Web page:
The police are more-or-less a permanent fixture in every Emergency department. They bring in the drunks, the suicidal, the psychotic, the homeless and yes, the criminal, who have either sustained injuries as a result of their activities, or else have developed sudden (and convenient) cardiac symptoms upon their arrest. Most of us in Acme Regional’s ED will cooperate with the police to the point of expediting whatever they need us to do, which usually means filling out the Form 1 or medically clearing the patient. At the same time, most of are pretty clear that ED nurses and physicians are not an extension of the Police Service: police objectives and those of health care, to state the obvious, are not the same.
It isn’t exactly mistrust. It’s more a wariness. There are ethical and legal issues involved. We cannot, for example, divulge patient information, so there is the constant dance of the police asking for information they know we won’t give them. Come back with a subpoena, we tell them. They try anyway.
Then there is this: what do when the police bring in someone who, well, they’ve been beating on. It isn’t common, I should emphasize, but it isn’t so rare that it excites comment either. The police will say (nudge, nudge) the patient fell on the pavement while being arrested. Or banged his head while getting into the cruiser. Or the wall hit his face. Which may even be partly true. The patient usually says nothing at all.
So what do we do about it? Approximately nothing. We might document the injuries, in case there are legal problems down the road. Or not. We are definitely not going to make any allegations about misuse of force. Who wants to travel that road, full of traps and pitfalls and paper by the mile plus, of course, the undying enmity of the local cops? I have seen a few pretty egregious cases, and we did exactly that — nothing. As well, I suppose many of us don’t want to second guess the police: I mean, who knows how things really go down, right? And we say, didn’t he deserve it anyway?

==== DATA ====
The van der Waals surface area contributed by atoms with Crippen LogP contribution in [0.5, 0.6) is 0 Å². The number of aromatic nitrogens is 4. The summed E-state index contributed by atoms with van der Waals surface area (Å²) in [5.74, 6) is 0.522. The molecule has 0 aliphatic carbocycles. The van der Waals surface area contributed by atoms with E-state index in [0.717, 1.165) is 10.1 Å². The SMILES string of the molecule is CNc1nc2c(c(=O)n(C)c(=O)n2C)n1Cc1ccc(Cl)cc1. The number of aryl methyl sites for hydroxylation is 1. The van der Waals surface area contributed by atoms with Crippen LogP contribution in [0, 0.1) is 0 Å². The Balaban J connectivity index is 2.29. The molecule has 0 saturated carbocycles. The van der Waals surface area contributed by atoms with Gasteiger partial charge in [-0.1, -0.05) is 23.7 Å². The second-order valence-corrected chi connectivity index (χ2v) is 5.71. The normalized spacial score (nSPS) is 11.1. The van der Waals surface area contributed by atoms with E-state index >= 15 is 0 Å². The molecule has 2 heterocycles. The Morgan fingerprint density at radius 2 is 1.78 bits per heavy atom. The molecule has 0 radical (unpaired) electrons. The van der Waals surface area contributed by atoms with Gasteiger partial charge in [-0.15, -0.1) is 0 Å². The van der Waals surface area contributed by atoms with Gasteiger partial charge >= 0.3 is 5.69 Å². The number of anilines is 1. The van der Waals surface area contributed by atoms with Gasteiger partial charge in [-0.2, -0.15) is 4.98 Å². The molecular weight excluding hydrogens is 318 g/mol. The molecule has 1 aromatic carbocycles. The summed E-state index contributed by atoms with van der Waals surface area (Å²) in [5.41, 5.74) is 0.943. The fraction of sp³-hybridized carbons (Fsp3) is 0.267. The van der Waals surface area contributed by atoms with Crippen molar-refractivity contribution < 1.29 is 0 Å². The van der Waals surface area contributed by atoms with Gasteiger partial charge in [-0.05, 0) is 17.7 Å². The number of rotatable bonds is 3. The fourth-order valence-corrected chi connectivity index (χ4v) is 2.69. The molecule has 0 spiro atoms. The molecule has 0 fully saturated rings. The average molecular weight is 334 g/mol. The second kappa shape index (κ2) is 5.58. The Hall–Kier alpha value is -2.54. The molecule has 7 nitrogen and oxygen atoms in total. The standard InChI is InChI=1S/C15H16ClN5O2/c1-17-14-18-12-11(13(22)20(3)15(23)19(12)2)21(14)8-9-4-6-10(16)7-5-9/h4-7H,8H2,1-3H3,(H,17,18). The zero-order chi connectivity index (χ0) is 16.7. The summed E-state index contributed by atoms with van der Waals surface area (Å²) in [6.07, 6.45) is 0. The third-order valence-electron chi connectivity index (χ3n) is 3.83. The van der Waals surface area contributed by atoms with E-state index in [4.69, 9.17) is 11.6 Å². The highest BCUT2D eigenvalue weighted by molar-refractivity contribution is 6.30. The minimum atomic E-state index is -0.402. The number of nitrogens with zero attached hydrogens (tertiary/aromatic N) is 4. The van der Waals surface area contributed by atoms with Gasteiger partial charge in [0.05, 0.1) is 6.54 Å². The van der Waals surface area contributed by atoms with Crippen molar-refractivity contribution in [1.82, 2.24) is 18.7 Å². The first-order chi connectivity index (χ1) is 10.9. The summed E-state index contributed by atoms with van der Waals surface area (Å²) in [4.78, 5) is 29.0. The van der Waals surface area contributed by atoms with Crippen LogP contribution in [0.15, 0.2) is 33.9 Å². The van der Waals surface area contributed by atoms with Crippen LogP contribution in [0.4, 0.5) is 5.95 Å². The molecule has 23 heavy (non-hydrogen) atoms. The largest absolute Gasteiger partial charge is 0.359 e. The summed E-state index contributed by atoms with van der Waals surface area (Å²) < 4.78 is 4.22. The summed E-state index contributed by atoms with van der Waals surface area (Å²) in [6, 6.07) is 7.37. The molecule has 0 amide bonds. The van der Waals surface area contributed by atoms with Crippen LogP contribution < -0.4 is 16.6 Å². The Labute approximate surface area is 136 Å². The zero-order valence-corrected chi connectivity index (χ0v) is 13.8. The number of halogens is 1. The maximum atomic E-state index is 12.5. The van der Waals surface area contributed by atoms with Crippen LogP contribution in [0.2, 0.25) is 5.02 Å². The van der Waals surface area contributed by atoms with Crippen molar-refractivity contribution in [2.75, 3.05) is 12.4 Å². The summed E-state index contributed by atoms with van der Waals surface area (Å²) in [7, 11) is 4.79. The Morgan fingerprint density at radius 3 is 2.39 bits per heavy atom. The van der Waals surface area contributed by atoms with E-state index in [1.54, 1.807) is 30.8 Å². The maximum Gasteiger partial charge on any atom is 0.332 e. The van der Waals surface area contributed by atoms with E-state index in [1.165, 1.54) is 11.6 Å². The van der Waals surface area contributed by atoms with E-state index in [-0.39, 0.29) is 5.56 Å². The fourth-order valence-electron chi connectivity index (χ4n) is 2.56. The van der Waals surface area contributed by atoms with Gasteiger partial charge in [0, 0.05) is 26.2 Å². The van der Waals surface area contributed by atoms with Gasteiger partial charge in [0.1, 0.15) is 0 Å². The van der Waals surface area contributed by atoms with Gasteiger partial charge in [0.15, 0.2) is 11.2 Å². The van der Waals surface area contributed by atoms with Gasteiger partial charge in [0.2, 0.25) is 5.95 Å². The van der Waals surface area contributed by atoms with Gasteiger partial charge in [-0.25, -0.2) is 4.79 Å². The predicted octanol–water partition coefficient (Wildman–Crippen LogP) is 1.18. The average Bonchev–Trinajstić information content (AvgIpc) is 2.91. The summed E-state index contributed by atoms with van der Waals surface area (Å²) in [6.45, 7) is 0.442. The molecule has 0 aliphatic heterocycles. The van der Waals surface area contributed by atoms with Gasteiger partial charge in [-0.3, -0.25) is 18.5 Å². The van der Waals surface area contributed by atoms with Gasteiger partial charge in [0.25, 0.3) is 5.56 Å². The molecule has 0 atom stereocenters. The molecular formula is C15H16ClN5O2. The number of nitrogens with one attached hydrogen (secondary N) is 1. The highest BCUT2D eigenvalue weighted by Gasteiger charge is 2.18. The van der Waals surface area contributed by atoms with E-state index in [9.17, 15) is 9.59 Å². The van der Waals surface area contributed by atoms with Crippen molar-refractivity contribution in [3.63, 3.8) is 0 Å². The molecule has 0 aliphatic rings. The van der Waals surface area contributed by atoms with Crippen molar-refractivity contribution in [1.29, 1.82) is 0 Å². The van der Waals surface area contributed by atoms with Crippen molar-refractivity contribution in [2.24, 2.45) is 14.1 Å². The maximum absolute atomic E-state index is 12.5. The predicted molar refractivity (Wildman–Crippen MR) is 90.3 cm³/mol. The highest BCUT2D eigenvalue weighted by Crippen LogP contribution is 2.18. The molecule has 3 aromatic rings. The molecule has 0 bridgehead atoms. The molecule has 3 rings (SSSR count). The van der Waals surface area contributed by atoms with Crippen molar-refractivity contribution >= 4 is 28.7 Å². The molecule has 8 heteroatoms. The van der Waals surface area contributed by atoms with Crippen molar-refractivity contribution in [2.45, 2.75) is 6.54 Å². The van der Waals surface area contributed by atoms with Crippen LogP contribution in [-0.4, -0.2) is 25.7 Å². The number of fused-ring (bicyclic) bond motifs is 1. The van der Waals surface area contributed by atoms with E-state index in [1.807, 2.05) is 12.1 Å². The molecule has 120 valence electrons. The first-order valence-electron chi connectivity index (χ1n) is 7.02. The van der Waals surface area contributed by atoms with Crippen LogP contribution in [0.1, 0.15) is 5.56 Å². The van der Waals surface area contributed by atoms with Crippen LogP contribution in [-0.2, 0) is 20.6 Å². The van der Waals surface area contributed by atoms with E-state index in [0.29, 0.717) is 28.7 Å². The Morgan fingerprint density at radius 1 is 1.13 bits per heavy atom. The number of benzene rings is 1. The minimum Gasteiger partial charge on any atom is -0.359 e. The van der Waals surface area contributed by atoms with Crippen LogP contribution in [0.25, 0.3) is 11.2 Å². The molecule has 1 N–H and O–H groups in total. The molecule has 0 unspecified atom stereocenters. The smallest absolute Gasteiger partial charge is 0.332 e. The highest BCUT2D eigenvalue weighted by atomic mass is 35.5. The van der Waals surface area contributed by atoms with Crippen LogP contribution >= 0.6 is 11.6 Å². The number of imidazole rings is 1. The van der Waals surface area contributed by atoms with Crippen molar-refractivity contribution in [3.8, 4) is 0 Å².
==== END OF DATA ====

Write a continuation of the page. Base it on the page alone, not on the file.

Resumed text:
But how does this make anyone accountable? Including ourselves? And don’t we have a legal system in place to adjudicate innocence and guilt, and administer punishment?
It’s a moral swamp. And having thought about it long and hard, I’m not clear what, if anything, that can be done about it in practical terms. ED staff are not the guardians of the guardians. So we document. Poor excuse, I know.
…or the negativity they can spew….
“You wouldn’t know what to look for in that type of patient assessment anyways…”
How do you know I don’t know what to assess for? Are you the textbook I read from? The online periodicals I continue to educate myself with? Are you every patient I have assessed in the last 8 years? Did you teach me? Were you my preceptor in some nightmare? Well since you are none of the previous and you’re not a bound textbook (despite how wound up you are all the time) please do not assume that since I have less experience than you, I won’t know how to assess a patient with XYZ diagnosis. Perhaps just ask if I know what the presenting signs and symptoms may be and any associated complications to monitor for, what the normal would be, etc… and take a supportive and educative approach if you are concerned about my assessment skills without any condescending tone or implied disregard for my apparent limited knowledge.
I recently had a patient with a skull fracture, (the head injury happened a day earlier), and the senior nurse asked if the patient had battle’s sign, (bruising behind the ears), which they did not, I informed her, to which she rudely replied with, “you wouldn’t know what battle’s sign looks like anyways…”. Between being 0645 in the morning after a long night shift and the only words coming out of my mouth would have been immature and highly offensive, I felt it right to walk away from the conversation.
As per this blog post, I’m clearly still stewing.
No pigeons were harmed in the making of this short film.